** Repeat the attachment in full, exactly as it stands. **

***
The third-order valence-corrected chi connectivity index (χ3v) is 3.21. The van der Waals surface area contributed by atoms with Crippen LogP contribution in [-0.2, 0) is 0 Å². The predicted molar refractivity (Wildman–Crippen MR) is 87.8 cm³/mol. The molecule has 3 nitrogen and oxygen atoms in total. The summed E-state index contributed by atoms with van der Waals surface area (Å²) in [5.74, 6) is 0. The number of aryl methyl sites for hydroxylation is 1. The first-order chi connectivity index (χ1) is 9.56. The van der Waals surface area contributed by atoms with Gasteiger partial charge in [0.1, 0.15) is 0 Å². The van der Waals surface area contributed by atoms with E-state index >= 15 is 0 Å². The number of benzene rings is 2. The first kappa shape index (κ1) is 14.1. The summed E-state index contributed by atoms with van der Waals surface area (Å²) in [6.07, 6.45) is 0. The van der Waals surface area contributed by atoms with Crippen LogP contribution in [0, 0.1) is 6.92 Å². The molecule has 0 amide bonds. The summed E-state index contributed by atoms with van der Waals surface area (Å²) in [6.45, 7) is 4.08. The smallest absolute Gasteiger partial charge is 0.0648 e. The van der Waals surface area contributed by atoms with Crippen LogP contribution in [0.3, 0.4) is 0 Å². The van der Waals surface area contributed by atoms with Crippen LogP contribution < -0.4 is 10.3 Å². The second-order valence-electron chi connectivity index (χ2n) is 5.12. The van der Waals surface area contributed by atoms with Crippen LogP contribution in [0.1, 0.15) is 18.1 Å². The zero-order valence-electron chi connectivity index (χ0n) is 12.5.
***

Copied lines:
The third-order valence-corrected chi connectivity index (χ3v) is 3.21. The van der Waals surface area contributed by atoms with Crippen LogP contribution in [-0.2, 0) is 0 Å². The predicted molar refractivity (Wildman–Crippen MR) is 87.8 cm³/mol. The molecule has 3 nitrogen and oxygen atoms in total. The summed E-state index contributed by atoms with van der Waals surface area (Å²) in [5.74, 6) is 0. The number of aryl methyl sites for hydroxylation is 1. The first-order chi connectivity index (χ1) is 9.56. The van der Waals surface area contributed by atoms with Gasteiger partial charge in [0.1, 0.15) is 0 Å². The van der Waals surface area contributed by atoms with E-state index >= 15 is 0 Å². The number of benzene rings is 2. The first kappa shape index (κ1) is 14.1. The summed E-state index contributed by atoms with van der Waals surface area (Å²) in [6.07, 6.45) is 0. The van der Waals surface area contributed by atoms with Crippen LogP contribution in [0, 0.1) is 6.92 Å². The molecule has 0 amide bonds. The summed E-state index contributed by atoms with van der Waals surface area (Å²) in [6.45, 7) is 4.08. The smallest absolute Gasteiger partial charge is 0.0648 e. The van der Waals surface area contributed by atoms with Crippen LogP contribution in [0.3, 0.4) is 0 Å². The van der Waals surface area contributed by atoms with Crippen LogP contribution < -0.4 is 10.3 Å². The second-order valence-electron chi connectivity index (χ2n) is 5.12. The van der Waals surface area contributed by atoms with Crippen LogP contribution in [0.1, 0.15) is 18.1 Å². The zero-order valence-electron chi connectivity index (χ0n) is 12.5.